I like to travel, f*ck with technology, and partake in the occasional tropical drink.
I am also a co-host on The NBD Show podcast.
Follow Me


So the F5 is a tricky beast often refereed to as the swiss army knife of network appliances. The appliances primary role in many networks is to load balance and is a beast negotiating SSL. That being said its not always easy to determine how to configure the clients SSL profiles to be secure and still service the public. F5s documentation is helpful but designed to be vague because cipher suites and browser support is always changing. https://support.f5.com/csp/article/K8802


SSL Labs has become the de-facto to use tool that helps the public understand the nuances of SSL by giving an easy to understand letter grade, https://www.ssllabs.com . The website runs a multitude of tests from insuring your certificate is chained correctly to end device OS and browser simulations, to commonly found vulnerability testing. The down fall of having such a sophisticated tool issuing a simple letter score, is not every environment can be configured for an A or B plus.


So I wanted to through an F5 Client SSL Profile out there that at the time of testing got a solid A- and still supported a ton of OS and browser combinations. You will mostly want to keep the defaults but I will highlight what changes you will want to make to get an A. You will need to select Advanced to see some of these settings.

  • The first step is to add your public certificate and the intermediate certificates if applicable as well as the key.
    •  this is what create the certificates chain
  • Next you will want to customize the Ciphers that will be used by the F5 to negotiate SSL with the client. This is where 99% of the magic will happen.
    • DEFAULT:HIGH: (are pre canned cipher settings created by F5, the additional settings are additional customization.
    • !RSA: Do not use RSA ciphers
    • !SSLV3: Do not use SSL version 3
    • !RC4: Do not use RC4 ciphers
    • !EXP: Do not use Cipher length of 40 or 56 bits export strength
    • !DES: Do not use Des or triple Des ciphers
    • !TLSv1_1: Do not use TLS version 1.1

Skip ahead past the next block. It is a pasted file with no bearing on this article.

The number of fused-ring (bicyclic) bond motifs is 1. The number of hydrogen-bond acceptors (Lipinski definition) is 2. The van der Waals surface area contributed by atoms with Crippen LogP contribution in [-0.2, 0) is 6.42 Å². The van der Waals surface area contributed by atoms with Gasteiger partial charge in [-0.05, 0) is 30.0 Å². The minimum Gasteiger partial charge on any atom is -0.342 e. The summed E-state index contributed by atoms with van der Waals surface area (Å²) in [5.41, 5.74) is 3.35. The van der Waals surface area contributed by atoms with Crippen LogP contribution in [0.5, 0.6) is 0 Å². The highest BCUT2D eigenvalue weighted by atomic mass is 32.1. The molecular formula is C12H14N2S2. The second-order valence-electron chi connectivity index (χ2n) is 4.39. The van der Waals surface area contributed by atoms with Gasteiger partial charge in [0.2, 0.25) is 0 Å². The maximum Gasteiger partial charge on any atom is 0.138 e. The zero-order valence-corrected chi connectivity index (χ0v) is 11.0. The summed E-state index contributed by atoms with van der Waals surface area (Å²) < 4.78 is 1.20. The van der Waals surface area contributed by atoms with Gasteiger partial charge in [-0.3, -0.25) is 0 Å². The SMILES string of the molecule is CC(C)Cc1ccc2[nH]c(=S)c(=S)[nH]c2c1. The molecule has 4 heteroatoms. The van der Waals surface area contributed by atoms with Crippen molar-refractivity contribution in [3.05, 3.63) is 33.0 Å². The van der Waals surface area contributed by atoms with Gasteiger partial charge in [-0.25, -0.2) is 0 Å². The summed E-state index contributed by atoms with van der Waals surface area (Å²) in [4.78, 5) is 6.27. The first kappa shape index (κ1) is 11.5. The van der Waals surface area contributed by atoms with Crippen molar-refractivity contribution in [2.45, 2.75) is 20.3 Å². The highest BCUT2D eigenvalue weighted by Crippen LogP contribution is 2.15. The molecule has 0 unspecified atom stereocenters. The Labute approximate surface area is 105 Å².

• !TLSv1: Do not use TlS version 1.0
    • !ADH: Do not use ADH ciphers
    • !EXPORT: Do not use EXPORT grade (weak) ciphers
    • !SHA: Do not use Message Authentication Code SHA 128
  • The complete string looks like this:
  • Lastly you will want to set up strict SSL renegotiation:
    • Check the  Renegotiation box
    • Next set Secure Renegotiation to "Require Strict"


From here save your SSL client profile, apply it to a public accessible virtual server, and run SSL labs against your server. Its kind of fun testing and playing around to see what modifying the cipher settings.




I have noticed that after upgrading Ubuntu to 20.04 or 22.04 I have run into a little snag.  It appears that the upgrade over rights the sysctl.conf file back to default values. The symptom is your wiregurad server will not be forwarded IP V4 or V6 traffic. 
To resolve the issue perform the following steps.
  1. sudo nano /etc/sysctl.conf
  2. net.ipv4.ip_forward = 1
  3. sudo sysctl -p
WireGuard is a simple, fast, and secure VPN that utilizes state-of-the-art cryptography. With a small source code footprint, it aims to be faster and leaner than other VPN protocols such as OpenVPN and IPSec. WireGuard is still under development, but even in its non optimized state it is faster than the popular OpenVPN protocol. In fact it connects so quickly you'll likely find your self going to whats my IP to insure your traffic is actually being tunneled.

The WireGuard configuration is as simple as setting up SSH. A connection is established by an exchange of public keys between server and client. Only a client that has its public key in its corresponding server configuration file is allowed to connect. WireGuard sets up standard network interfaces (such as wg0 and wg1), which behave much like the commonly found eth0 interface. This makes it possible to configure and manage WireGuard interfaces using standard tools such as ifconfig and ip. I was going to post a guide but there are so many good guides already on the internet just google it. Also the official documentation is really good and has some install guides as well.

Enjoy, be safe, support and contribute to WireGuard.